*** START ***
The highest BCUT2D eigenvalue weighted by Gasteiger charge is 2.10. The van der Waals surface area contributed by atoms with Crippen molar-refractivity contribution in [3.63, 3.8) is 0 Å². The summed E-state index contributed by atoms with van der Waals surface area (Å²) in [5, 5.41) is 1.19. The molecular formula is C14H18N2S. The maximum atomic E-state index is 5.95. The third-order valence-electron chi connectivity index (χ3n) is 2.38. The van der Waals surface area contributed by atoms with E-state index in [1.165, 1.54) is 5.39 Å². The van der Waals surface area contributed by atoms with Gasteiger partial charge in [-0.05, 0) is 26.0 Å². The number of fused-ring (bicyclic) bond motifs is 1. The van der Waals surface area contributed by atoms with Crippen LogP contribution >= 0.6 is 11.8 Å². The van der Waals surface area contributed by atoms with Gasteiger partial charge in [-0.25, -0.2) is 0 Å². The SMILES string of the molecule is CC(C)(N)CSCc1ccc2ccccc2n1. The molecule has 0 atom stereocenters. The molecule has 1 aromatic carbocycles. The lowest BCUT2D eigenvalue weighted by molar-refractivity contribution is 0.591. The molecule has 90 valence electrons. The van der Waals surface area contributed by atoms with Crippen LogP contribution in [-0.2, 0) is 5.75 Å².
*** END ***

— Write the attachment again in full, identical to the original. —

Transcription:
The highest BCUT2D eigenvalue weighted by Gasteiger charge is 2.10. The van der Waals surface area contributed by atoms with Crippen molar-refractivity contribution in [3.63, 3.8) is 0 Å². The summed E-state index contributed by atoms with van der Waals surface area (Å²) in [5, 5.41) is 1.19. The molecular formula is C14H18N2S. The maximum atomic E-state index is 5.95. The third-order valence-electron chi connectivity index (χ3n) is 2.38. The van der Waals surface area contributed by atoms with E-state index in [1.165, 1.54) is 5.39 Å². The van der Waals surface area contributed by atoms with Gasteiger partial charge in [-0.05, 0) is 26.0 Å². The number of fused-ring (bicyclic) bond motifs is 1. The van der Waals surface area contributed by atoms with Crippen LogP contribution >= 0.6 is 11.8 Å². The van der Waals surface area contributed by atoms with Gasteiger partial charge in [-0.25, -0.2) is 0 Å². The SMILES string of the molecule is CC(C)(N)CSCc1ccc2ccccc2n1. The molecule has 0 atom stereocenters. The molecule has 1 aromatic carbocycles. The lowest BCUT2D eigenvalue weighted by molar-refractivity contribution is 0.591. The molecule has 90 valence electrons. The van der Waals surface area contributed by atoms with Crippen LogP contribution in [-0.2, 0) is 5.75 Å².